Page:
The way we live now: In tents pitched under urban bridges that border toxic rivers in communities run by tribal chiefs, just like on Survivor or something. Doesn't that sound so enticing?
The New York Times' Dan Barry travels all over the country seeking out obscure existences to write about in his "This Land" column for the paper. This week he visited a tent city in Providence, Rhode Island that's home to roughly 80 people, a community formed back in early April with two couples pitching tents under a bridge next to the Providence River. Since then their ranks have slowly swelled as more and more people, stereotypical homeless sorts as well as down-on-their-luck locals (Rhode Island's unemployment rate is quite high), have heard about the gathering and sought it out as a place of refuge. The members of the community have formed a quasi-government to oversee things, with a "chief" and five-member leadership council installed as leaders. Here's how Barry poetically describes the scene:
Here in the center are a cluster of couples, including two competing for the nicest property, with homey touches like planted flowers. Here too are the food table, the coolers, the piles of donated clothes - what can't be used will be taken by camp residents to the Salvation Army - and the large tent of the chief. Plastic pink flamingos stand guard.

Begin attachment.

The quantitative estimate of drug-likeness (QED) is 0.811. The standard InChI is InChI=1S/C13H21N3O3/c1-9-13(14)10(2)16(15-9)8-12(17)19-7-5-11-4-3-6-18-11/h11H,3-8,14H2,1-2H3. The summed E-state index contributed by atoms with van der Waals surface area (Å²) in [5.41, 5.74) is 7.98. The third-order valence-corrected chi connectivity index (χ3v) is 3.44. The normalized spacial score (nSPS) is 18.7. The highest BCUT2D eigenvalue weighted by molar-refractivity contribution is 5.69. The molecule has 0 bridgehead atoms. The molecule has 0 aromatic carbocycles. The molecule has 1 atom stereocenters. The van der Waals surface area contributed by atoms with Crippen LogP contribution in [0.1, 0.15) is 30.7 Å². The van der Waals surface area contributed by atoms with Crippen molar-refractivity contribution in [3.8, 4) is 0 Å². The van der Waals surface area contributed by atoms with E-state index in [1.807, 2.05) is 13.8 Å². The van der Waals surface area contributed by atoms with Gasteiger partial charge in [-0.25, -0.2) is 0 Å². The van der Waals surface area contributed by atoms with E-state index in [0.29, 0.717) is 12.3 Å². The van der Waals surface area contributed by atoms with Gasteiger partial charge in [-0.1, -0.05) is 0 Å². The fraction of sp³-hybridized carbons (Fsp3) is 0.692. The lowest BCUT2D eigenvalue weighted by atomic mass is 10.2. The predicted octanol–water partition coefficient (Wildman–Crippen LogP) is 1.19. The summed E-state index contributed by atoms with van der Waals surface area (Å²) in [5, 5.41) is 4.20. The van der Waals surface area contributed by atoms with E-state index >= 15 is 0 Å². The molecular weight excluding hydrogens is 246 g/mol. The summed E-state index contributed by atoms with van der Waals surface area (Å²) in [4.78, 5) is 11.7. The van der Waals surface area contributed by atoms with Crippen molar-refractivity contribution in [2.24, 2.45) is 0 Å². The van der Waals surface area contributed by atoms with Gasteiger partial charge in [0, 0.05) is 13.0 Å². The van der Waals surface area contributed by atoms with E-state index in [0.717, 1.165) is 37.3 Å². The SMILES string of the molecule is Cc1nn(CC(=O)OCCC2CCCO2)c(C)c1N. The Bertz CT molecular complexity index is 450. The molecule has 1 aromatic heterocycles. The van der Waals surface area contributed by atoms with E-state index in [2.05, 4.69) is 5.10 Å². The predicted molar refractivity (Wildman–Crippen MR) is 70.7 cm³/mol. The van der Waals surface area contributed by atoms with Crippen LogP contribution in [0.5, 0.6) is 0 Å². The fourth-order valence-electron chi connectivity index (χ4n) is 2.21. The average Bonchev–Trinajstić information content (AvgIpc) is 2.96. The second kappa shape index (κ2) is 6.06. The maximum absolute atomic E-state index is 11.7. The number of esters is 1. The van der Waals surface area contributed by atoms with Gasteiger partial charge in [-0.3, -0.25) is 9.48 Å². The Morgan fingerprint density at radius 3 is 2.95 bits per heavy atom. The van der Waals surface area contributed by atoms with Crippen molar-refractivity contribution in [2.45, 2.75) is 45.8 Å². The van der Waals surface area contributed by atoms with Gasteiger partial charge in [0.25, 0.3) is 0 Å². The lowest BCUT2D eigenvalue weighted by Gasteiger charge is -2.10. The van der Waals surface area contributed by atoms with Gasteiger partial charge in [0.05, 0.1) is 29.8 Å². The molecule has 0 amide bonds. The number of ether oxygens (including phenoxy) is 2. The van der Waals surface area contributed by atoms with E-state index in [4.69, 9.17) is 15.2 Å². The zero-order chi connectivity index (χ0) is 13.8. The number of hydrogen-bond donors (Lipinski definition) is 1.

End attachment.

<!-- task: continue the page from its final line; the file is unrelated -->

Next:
Farther on, the recycled-can area (the money is used for ice and propane); the area for garbage bags that will be discreetly dropped in nearby Dumpsters at night; and, behind a blue tarp hung from the overpass, a plastic toilet. The chief says the shared task of removing the bags of waste tends to test the compact.
Finally, near some rocks where men go to urinate, live a gay couple and some people who drink hard. Timothy Webb, 49, who says he used to own a salon in Cranston called Class Act, cuts people's hair here. Then, at night, he and his partner, Norman Trank, 45, sit at a riverside table, a battery-operated candle giving light, the moving waters suggesting mystery.
"It's what you make of it," Mr. Trank says.
Doesn't Dan Barry make living in a tent under a bridge sound so lovely? And there's nothing "snarky" in that comment—his piece does a good job of romanticizing a "simpler" existence. Let's all move there!